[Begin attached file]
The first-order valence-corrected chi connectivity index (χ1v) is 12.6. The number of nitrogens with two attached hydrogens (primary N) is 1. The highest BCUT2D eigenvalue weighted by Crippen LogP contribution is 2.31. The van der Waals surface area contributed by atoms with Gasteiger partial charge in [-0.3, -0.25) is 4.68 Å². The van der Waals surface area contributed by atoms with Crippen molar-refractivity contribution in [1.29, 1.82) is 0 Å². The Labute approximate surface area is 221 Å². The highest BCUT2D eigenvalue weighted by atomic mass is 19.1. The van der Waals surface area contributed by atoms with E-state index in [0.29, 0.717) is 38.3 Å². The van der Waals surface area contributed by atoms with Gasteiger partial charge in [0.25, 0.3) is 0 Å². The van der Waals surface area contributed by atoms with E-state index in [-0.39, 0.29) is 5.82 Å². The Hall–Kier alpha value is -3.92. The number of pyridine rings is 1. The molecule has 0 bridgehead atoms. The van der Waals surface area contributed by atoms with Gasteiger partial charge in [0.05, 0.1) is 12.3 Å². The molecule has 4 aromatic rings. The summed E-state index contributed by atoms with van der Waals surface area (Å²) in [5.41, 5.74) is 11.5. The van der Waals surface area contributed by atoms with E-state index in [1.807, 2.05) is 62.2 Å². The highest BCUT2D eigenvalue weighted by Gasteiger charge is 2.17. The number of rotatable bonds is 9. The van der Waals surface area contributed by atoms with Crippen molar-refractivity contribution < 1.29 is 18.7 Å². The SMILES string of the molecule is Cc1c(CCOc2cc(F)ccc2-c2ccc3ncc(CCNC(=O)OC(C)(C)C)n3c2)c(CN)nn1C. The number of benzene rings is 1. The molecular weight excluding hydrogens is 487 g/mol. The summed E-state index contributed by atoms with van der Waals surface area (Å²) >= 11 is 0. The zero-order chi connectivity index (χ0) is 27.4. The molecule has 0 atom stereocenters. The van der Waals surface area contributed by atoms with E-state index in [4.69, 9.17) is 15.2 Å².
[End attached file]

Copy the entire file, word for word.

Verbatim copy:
The first-order valence-corrected chi connectivity index (χ1v) is 12.6. The number of nitrogens with two attached hydrogens (primary N) is 1. The highest BCUT2D eigenvalue weighted by Crippen LogP contribution is 2.31. The van der Waals surface area contributed by atoms with Gasteiger partial charge in [-0.3, -0.25) is 4.68 Å². The van der Waals surface area contributed by atoms with Crippen molar-refractivity contribution in [1.29, 1.82) is 0 Å². The Labute approximate surface area is 221 Å². The highest BCUT2D eigenvalue weighted by atomic mass is 19.1. The van der Waals surface area contributed by atoms with E-state index in [0.29, 0.717) is 38.3 Å². The van der Waals surface area contributed by atoms with Gasteiger partial charge in [0.25, 0.3) is 0 Å². The van der Waals surface area contributed by atoms with E-state index in [-0.39, 0.29) is 5.82 Å². The Hall–Kier alpha value is -3.92. The number of pyridine rings is 1. The molecule has 0 bridgehead atoms. The van der Waals surface area contributed by atoms with Gasteiger partial charge in [0.05, 0.1) is 12.3 Å². The molecule has 4 aromatic rings. The summed E-state index contributed by atoms with van der Waals surface area (Å²) in [5.41, 5.74) is 11.5. The van der Waals surface area contributed by atoms with E-state index in [1.807, 2.05) is 62.2 Å². The highest BCUT2D eigenvalue weighted by Gasteiger charge is 2.17. The number of rotatable bonds is 9. The van der Waals surface area contributed by atoms with Crippen molar-refractivity contribution < 1.29 is 18.7 Å². The SMILES string of the molecule is Cc1c(CCOc2cc(F)ccc2-c2ccc3ncc(CCNC(=O)OC(C)(C)C)n3c2)c(CN)nn1C. The number of benzene rings is 1. The molecular weight excluding hydrogens is 487 g/mol. The summed E-state index contributed by atoms with van der Waals surface area (Å²) >= 11 is 0. The zero-order chi connectivity index (χ0) is 27.4. The molecule has 0 atom stereocenters. The van der Waals surface area contributed by atoms with E-state index in [4.69, 9.17) is 15.2 Å².